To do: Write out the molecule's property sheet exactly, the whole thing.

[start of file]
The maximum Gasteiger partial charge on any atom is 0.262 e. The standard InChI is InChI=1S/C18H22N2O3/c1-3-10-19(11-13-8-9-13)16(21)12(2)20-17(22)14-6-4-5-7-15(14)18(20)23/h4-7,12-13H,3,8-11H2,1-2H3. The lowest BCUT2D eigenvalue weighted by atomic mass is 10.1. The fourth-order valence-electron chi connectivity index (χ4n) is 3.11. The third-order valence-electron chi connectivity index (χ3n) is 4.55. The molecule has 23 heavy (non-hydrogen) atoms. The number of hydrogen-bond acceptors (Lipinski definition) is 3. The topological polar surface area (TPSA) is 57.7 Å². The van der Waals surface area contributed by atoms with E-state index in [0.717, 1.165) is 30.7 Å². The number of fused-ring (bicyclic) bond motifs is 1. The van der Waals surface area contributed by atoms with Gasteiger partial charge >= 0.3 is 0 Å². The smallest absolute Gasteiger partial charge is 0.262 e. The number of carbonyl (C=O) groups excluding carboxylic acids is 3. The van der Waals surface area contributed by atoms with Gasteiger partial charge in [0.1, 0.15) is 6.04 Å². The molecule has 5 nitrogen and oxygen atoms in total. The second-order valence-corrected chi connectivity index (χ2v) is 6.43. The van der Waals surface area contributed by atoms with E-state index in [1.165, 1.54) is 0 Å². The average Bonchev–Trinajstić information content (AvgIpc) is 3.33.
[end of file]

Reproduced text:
The maximum Gasteiger partial charge on any atom is 0.262 e. The standard InChI is InChI=1S/C18H22N2O3/c1-3-10-19(11-13-8-9-13)16(21)12(2)20-17(22)14-6-4-5-7-15(14)18(20)23/h4-7,12-13H,3,8-11H2,1-2H3. The lowest BCUT2D eigenvalue weighted by atomic mass is 10.1. The fourth-order valence-electron chi connectivity index (χ4n) is 3.11. The third-order valence-electron chi connectivity index (χ3n) is 4.55. The molecule has 23 heavy (non-hydrogen) atoms. The number of hydrogen-bond acceptors (Lipinski definition) is 3. The topological polar surface area (TPSA) is 57.7 Å². The van der Waals surface area contributed by atoms with E-state index in [0.717, 1.165) is 30.7 Å². The number of fused-ring (bicyclic) bond motifs is 1. The van der Waals surface area contributed by atoms with Gasteiger partial charge >= 0.3 is 0 Å². The smallest absolute Gasteiger partial charge is 0.262 e. The number of carbonyl (C=O) groups excluding carboxylic acids is 3. The van der Waals surface area contributed by atoms with Gasteiger partial charge in [0.1, 0.15) is 6.04 Å². The molecule has 5 nitrogen and oxygen atoms in total. The second-order valence-corrected chi connectivity index (χ2v) is 6.43. The van der Waals surface area contributed by atoms with E-state index in [1.165, 1.54) is 0 Å². The average Bonchev–Trinajstić information content (AvgIpc) is 3.33.